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Debugging infrastructure (was Re: racing srfi-18 threads)

From: Neil Jerram
Subject: Debugging infrastructure (was Re: racing srfi-18 threads)
Date: Sat, 12 Dec 2009 17:00:17 +0000
User-agent: Gnus/5.13 (Gnus v5.13) Emacs/23.1 (gnu/linux)

Andy Wingo <address@hidden> writes:

> Hi Neil,
> On Wed 02 Dec 2009 22:46, Neil Jerram <address@hidden> writes:
>> Neil Jerram <address@hidden> writes:
>>> I now have it down to this: a program compiled inside the RHS of a
>>> define-syntax form apparently has no meta; whereas the same program
>>> compiled outside a define-syntax form does have meta:
>> Apologies for taking so long to follow up on this!
> Dude, my apologies for not tracking mail... This particular bug was due
> to a bad check in compile-assembly.scm:make-meta. Fixed in
> 8986ff7ae9dcaae79d3ab262c360a6cbbc86c263.

Thanks!  I think I was on the right track, but still some way away from
this solution.

>> One option would be not to take the 1.8.x approach at all (i.e. using
>> special hooks from the core of the evaluator/VM) but instead rely on
>> instrumenting code at runtime.  I had a quick play with this and it
>> seems quite simple and promising.
> That is indeed useful, and robust.
> Some thoughts...
> 1. Something like your trace procedure does seem to be quite useful. 
> 2. At the same time, we should be able to trace any procedure at runtime
> without modifying it -- whether by using a different VM (possible) or by
> enabling hooks on the current VM.

Why?  Does this approach provide specific benefits, compared to

> 3. When it comes time to have native compilation, things get trickier.
> Did you see today's LWN article on ftrace? It looks really really sweet.

Certainly the idea of having a ring buffer for tracing is good, instead
of outputting the trace directly.

Otherwise I think the main concept here is tracing function entry and

Mapped into Guile, my feeling/guess is that it is relatively unlikely
that we will need to support this at the C level of the VM.  The macro
that I posted adds instrumentation at the Scheme level, and I agree that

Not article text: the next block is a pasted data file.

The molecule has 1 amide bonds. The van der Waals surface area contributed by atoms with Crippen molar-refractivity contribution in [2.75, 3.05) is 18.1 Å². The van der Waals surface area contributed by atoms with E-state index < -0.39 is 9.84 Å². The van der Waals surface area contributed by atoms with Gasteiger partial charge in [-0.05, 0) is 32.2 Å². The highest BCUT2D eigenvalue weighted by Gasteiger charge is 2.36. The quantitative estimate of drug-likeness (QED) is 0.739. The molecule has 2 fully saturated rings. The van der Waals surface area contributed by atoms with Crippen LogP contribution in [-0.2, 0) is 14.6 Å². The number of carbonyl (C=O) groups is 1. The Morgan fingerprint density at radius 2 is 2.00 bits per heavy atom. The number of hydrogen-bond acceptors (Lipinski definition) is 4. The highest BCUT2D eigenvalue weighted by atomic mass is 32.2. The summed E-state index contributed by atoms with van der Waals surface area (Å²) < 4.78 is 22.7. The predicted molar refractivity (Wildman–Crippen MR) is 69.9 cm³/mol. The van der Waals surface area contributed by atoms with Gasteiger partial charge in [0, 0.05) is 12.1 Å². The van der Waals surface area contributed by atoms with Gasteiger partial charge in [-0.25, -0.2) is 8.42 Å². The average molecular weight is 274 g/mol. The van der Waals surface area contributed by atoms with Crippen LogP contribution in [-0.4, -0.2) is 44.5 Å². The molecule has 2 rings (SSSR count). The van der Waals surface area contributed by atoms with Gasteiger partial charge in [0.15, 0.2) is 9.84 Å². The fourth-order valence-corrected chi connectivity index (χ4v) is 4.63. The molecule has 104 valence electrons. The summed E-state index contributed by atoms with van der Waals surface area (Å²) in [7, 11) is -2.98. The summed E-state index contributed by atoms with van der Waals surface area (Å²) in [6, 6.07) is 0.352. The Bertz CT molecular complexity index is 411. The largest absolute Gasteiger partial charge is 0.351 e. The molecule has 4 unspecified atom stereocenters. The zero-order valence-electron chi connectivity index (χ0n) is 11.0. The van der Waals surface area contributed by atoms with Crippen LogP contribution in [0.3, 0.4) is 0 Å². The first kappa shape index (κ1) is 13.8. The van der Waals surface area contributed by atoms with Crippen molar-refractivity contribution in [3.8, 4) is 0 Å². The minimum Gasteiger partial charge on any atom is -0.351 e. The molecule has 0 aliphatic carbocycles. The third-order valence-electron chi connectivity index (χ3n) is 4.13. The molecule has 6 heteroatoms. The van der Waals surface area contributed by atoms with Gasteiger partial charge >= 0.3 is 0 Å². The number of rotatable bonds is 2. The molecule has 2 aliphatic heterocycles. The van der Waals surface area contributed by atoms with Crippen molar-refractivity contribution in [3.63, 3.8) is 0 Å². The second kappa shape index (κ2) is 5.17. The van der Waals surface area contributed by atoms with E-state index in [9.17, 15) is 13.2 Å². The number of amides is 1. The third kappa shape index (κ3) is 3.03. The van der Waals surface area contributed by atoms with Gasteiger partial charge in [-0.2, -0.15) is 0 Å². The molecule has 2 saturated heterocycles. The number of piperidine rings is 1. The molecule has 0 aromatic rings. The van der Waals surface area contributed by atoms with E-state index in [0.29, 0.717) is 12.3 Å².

that is probably not optimal.  But we could also implement tracing by
inserting code in one of the compiler passes; that would be similar to
ftrace's use of -pg.  And we could arrange the inserted code to output
to a ring buffer, and so that its output was subject to current runtime

> -- and do
>   subscribe if you're not already, &c &c.

I am already.

> The compiler could easily instrument interesting pieces of code with
> NOPs, and a tracer could patch the code at runtime.
> Even more easy would be having the compiler produce actual calls to
> trace procedures at various points, for serious debugging.

Ah, sorry, I didn't read ahead before writing above!  So obviously I

> Also there are hardware breakpoints, but that's trickier.

So I'd suggest doing the immediately tractable stuff first, and seeing
if a need for hardware breakpoints arises.

>> We should be able to do breakpoints like this too, using either the
>> command line or the GDS debugger - although I'm not sure how much of the
>> stack inspection facilities will immediately work.  I'll try that
>> next.
> There is the break instruction.

Interesting.  But does anything currently generate that instruction?

> We have code for inspecting the local
> vars of a stack frame -- see program.scm and frame.scm.

Cool, thanks.

>> I don't see how single-stepping could easily be implemented this way,
>> though.  I think that may require hooks in the VM.  But then again,
>> would single stepping through VM operations be useful and comprehensible
>> anyway?
> Not usually no. But sometimes. More often expression-level stepping
> would be nice, or at least stepping function calls.

Agreed.  I wrote a bit more about this in my followup post.

Anyway, how should we proceed for playing with this area?  I should have
a little time over Christmas, and can use that to work on debugging and
the manual.  Do you want/plan to spend time on debugging too, or are you
happy just to discuss and provide input?


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